More than 120 countries have sent their delegates to attend a meeting in New Zealand. They will discuss in order to find an agreement to limit the use of cluster bombs. NZ, Austria, Ireland, Mexico, Norway and Peru are the six governments leading the process.
The five-day conference that will take place in Wellington is one of a series that started in February last year, on a Norwegian initiative. The talks aim to the signing of a global treaty later this year.
The culmination point is set to be the adoption of a treaty in May, during a meeting in Dublin.But the major buyers and producers of cluster bombs – US, Israel, Russia and China – are absent from the conference. On the other hand, some 41 of 76 nations which are major holders of cluster bombs stocks are attending the talks.
Cluster munitions contain small “bomblets” (picture). The bombs are built to explode above the ground and release thousands of bomblets, designated for detonating on impact. But it’s estimated that between 10% and 40% of the bomblets released just above the ground fail to detonate.
According to a UN estimation, 40% of the cluster bombs victims are children, because sometimes they explode only decades after the end of a conflict, killing and maiming civilians walking through the area, ignoring the presence of bomblets.
A very recent example concerns Israel. During the 2006 war in Lebanon, Israel used cluster bombs that led to more than 200 civilians casualties in the 12 months following the ceasefire.
NZ’s disarmament ambassador and the conference chairman, Don Mackay, said : “what we’re trying to prohibit is those cluster munitions that cause unacceptable harm to civilians.”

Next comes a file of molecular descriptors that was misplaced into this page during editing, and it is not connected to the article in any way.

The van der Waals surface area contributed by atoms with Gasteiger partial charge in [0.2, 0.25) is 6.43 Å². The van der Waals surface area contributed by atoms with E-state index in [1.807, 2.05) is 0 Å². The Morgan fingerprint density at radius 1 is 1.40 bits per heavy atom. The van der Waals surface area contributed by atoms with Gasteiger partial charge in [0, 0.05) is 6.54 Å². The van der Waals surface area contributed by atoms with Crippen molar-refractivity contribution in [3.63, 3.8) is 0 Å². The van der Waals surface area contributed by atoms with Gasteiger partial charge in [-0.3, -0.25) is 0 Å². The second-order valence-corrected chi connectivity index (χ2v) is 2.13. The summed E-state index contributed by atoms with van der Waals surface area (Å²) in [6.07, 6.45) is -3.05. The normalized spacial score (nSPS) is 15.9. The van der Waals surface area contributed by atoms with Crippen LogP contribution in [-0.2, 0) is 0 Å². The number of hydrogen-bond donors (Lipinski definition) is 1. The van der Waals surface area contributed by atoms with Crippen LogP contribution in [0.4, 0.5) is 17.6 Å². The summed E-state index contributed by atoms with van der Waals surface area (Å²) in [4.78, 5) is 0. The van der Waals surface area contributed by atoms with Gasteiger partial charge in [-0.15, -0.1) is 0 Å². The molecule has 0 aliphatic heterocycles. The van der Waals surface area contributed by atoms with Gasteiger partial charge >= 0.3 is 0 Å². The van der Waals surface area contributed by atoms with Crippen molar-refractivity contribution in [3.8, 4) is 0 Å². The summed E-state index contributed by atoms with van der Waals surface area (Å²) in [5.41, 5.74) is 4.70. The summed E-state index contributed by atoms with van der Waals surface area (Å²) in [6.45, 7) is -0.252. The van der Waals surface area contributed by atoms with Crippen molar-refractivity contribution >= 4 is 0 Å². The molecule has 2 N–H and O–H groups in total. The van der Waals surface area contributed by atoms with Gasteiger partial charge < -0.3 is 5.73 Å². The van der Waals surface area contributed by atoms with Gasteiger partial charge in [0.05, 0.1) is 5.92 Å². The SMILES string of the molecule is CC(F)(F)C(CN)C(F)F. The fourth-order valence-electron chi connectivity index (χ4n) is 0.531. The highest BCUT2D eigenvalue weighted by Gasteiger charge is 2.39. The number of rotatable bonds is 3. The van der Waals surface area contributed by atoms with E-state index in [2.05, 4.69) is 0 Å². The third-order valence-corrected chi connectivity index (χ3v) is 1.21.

“The challenge before us is to build agreement among a sufficient mass of countries, including those who possess cluster munitions, to form a legally binding treaty”, NZ’s defence ministerPhil Goff told delegates.
“Smart” cluster munitions
The conference has been organised by the Cluster Munitions Coalition (CMC). It’s a global network of 200 civil society organisations, including leaders from the Nobel Peace Prize.
According to the CMC, France, Germany, Japan and the UK have been putting diplomatic pressure, aiming to weaken the draft treaty. They are trying to exclude certain weapons, include a transition period and allow the use of cluster bombs in joint military operations with the countries that haven’t signed the treaty.
Some opponent of an outright ban propose the development of “smart” cluster munitions, arguing that those can be better targetted and don’t leave many unexploded bombs behind.